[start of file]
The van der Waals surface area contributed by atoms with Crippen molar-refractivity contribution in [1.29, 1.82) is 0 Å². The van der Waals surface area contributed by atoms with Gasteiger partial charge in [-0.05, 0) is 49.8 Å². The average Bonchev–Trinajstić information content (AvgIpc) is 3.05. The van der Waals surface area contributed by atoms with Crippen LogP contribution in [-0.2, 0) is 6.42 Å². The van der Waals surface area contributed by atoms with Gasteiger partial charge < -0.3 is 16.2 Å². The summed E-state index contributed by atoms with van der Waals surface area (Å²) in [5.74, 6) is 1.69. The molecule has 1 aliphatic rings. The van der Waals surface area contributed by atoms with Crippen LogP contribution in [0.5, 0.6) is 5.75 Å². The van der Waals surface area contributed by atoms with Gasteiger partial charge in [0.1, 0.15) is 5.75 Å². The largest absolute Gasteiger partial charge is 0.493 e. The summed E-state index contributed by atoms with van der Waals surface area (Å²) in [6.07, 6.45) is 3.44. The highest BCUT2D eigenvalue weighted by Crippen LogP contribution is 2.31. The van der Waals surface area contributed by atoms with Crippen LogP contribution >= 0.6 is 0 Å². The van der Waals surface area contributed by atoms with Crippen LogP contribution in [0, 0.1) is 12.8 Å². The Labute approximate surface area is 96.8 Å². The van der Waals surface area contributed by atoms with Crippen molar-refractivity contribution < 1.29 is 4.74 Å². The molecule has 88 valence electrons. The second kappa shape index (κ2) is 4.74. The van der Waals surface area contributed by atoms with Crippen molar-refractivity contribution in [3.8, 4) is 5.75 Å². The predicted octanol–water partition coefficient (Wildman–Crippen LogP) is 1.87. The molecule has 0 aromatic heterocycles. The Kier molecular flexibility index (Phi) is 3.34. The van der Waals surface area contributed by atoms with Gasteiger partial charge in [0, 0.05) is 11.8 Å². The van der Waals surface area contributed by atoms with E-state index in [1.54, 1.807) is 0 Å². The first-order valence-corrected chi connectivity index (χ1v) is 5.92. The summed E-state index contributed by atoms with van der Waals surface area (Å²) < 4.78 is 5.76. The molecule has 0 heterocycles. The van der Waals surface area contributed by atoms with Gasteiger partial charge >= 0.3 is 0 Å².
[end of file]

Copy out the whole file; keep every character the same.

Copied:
The van der Waals surface area contributed by atoms with Crippen molar-refractivity contribution in [1.29, 1.82) is 0 Å². The van der Waals surface area contributed by atoms with Gasteiger partial charge in [-0.05, 0) is 49.8 Å². The average Bonchev–Trinajstić information content (AvgIpc) is 3.05. The van der Waals surface area contributed by atoms with Crippen LogP contribution in [-0.2, 0) is 6.42 Å². The van der Waals surface area contributed by atoms with Gasteiger partial charge < -0.3 is 16.2 Å². The summed E-state index contributed by atoms with van der Waals surface area (Å²) in [5.74, 6) is 1.69. The molecule has 1 aliphatic rings. The van der Waals surface area contributed by atoms with Crippen LogP contribution in [0.5, 0.6) is 5.75 Å². The van der Waals surface area contributed by atoms with Gasteiger partial charge in [0.1, 0.15) is 5.75 Å². The largest absolute Gasteiger partial charge is 0.493 e. The summed E-state index contributed by atoms with van der Waals surface area (Å²) in [6.07, 6.45) is 3.44. The highest BCUT2D eigenvalue weighted by Crippen LogP contribution is 2.31. The van der Waals surface area contributed by atoms with Crippen LogP contribution >= 0.6 is 0 Å². The van der Waals surface area contributed by atoms with Crippen LogP contribution in [0, 0.1) is 12.8 Å². The Labute approximate surface area is 96.8 Å². The van der Waals surface area contributed by atoms with Crippen molar-refractivity contribution < 1.29 is 4.74 Å². The molecule has 88 valence electrons. The second kappa shape index (κ2) is 4.74. The van der Waals surface area contributed by atoms with Crippen molar-refractivity contribution in [3.8, 4) is 5.75 Å². The predicted octanol–water partition coefficient (Wildman–Crippen LogP) is 1.87. The molecule has 0 aromatic heterocycles. The Kier molecular flexibility index (Phi) is 3.34. The van der Waals surface area contributed by atoms with Gasteiger partial charge in [0, 0.05) is 11.8 Å². The van der Waals surface area contributed by atoms with E-state index in [1.54, 1.807) is 0 Å². The first-order valence-corrected chi connectivity index (χ1v) is 5.92. The summed E-state index contributed by atoms with van der Waals surface area (Å²) < 4.78 is 5.76. The molecule has 0 heterocycles. The van der Waals surface area contributed by atoms with Gasteiger partial charge >= 0.3 is 0 Å².